Blau is right: Speech is easy. Being heard is hard and getting even harder. Computers can’t distinguish between data and ideas or between human intellect and aggregated text and links. This lack of aesthetic intelligence in a storm of data changes the game.
Are Content Aggregators Vampires?
Okay, let’s get this part out in the open: Creators don’t like coloring inside the lines. They’re fueled by a passion to make original work. But there’s a reason why painters don’t rent a storefront, hire a staff clad in black clothing, and throw endless cocktail parties with white wine and fancy hors d’oeuvres. That’s called a gallery, and a gallery owner is a curator. These are the people who enjoy the process of choosing what to hang, how to price it, and how to make sure painters have enough income to pay the rent and buy more paint and canvas. Hopefully.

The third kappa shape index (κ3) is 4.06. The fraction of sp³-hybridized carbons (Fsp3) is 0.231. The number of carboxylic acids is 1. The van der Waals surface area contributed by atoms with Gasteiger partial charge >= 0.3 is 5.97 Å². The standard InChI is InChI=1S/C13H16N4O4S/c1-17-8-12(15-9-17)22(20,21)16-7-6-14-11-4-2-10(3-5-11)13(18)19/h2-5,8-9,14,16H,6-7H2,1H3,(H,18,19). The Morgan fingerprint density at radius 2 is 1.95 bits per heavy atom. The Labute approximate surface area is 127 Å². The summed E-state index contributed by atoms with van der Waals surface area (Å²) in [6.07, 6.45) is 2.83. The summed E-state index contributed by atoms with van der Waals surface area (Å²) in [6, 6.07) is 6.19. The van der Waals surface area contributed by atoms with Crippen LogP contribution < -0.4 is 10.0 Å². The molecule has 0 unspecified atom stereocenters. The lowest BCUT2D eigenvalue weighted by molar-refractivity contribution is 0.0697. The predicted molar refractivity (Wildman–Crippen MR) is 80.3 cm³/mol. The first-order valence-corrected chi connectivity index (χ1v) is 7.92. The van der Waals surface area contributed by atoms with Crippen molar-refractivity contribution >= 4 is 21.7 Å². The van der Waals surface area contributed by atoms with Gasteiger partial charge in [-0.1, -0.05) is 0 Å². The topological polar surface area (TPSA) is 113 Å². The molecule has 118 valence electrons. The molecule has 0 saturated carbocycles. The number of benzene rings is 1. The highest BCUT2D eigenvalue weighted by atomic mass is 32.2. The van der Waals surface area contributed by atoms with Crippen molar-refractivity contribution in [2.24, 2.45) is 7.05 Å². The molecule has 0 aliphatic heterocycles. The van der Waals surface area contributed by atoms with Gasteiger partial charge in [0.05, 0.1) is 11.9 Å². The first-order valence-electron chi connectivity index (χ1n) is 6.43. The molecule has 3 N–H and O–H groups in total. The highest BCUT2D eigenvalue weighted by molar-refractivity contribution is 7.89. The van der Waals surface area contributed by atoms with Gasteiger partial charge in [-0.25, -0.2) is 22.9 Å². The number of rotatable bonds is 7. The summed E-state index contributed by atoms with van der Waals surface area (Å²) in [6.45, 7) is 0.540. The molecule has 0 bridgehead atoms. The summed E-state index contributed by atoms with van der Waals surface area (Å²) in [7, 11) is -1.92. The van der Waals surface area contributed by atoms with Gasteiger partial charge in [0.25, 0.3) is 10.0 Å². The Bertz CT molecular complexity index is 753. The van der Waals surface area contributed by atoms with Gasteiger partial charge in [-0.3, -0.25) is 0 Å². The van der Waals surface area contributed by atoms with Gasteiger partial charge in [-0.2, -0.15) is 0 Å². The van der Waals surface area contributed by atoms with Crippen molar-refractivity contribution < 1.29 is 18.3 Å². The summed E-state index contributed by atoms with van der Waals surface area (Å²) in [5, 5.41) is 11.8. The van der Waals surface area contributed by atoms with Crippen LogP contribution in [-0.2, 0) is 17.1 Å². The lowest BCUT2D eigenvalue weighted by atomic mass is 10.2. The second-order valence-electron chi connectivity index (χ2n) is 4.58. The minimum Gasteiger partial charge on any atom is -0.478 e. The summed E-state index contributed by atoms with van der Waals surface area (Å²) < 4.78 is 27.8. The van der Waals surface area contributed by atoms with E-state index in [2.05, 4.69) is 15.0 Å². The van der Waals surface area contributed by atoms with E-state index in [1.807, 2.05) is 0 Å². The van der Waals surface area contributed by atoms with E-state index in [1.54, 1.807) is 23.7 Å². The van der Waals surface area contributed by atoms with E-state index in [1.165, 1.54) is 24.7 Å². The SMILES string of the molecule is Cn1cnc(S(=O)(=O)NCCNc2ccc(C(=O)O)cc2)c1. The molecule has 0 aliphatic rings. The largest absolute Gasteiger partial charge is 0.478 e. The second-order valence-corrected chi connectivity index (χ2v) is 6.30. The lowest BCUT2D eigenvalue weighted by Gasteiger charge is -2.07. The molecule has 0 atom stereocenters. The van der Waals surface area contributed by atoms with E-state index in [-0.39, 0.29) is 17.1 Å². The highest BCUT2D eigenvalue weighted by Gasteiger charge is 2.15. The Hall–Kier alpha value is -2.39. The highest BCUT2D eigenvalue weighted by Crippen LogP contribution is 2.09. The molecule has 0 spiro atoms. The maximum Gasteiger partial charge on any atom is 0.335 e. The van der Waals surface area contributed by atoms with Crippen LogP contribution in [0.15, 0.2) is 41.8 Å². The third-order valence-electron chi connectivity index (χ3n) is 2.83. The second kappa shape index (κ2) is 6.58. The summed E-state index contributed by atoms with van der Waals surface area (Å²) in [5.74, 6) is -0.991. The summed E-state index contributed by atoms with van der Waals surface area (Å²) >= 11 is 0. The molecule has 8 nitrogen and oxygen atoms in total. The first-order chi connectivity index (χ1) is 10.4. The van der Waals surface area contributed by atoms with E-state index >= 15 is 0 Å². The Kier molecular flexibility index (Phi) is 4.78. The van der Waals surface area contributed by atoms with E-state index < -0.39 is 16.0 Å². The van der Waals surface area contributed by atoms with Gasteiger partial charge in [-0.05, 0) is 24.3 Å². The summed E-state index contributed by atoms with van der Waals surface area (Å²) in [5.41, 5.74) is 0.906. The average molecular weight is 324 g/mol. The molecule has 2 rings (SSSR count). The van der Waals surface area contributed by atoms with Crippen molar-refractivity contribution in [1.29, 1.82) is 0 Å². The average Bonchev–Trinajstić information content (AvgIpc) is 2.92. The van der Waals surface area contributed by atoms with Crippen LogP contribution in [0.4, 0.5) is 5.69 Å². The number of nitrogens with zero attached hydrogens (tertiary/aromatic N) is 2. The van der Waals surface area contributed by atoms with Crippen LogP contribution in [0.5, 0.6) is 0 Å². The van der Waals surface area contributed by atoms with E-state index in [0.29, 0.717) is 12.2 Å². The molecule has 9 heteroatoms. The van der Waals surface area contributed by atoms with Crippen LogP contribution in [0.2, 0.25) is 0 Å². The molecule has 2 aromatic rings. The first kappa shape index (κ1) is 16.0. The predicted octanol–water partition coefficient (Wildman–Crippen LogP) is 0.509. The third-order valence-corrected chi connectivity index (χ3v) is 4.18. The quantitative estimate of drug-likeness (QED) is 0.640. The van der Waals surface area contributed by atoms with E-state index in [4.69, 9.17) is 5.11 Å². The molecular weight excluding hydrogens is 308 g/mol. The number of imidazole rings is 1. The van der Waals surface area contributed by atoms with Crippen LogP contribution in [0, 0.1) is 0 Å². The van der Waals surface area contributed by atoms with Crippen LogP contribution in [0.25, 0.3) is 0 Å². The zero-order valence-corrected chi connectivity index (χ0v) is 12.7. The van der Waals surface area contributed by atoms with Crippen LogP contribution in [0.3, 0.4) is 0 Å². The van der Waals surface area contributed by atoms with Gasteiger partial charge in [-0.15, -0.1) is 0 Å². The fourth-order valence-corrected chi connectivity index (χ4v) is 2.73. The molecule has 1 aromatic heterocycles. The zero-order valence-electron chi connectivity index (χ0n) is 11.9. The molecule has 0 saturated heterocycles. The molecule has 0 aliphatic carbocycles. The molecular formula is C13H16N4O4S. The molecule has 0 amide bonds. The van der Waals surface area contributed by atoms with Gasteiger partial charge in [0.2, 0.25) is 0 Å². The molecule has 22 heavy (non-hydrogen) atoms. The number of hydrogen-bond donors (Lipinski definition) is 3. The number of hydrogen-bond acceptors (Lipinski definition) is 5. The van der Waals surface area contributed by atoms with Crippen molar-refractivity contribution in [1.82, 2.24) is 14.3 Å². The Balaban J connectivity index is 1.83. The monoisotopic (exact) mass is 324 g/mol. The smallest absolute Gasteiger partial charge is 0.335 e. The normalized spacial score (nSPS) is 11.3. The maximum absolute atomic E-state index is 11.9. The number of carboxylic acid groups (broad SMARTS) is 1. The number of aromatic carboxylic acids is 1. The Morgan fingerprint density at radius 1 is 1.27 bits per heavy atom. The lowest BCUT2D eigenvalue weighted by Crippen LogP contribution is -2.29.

The web doesn’t work that way. At least not yet. The folks who run the online galleries — the curators — aren’t asking permission or giving a revenue share, which means that content creators need to get comfortable with the idea that in the new world of the link economy, curating and creating aren’t mutually exclusive. Exhibit A: Seth Godin. He is one of the web’s best-known marketing wizards. He’s a speaker, author, website owner and entrepreneur. And he says that content creators can’t ignore curation any longer.
“We don’t have an information shortage; we have an attention shortage,” Godin said. “There’s always someone who’s going to supply you with information that you’re going to curate. The Guggenheim doesn’t have a shortage of art. They don’t pay you to hang paintings for a show — in fact you have to pay for the insurance. Why? Because the Guggenheim is doing a service to the person who’s in the museum and the artist who’s being displayed.”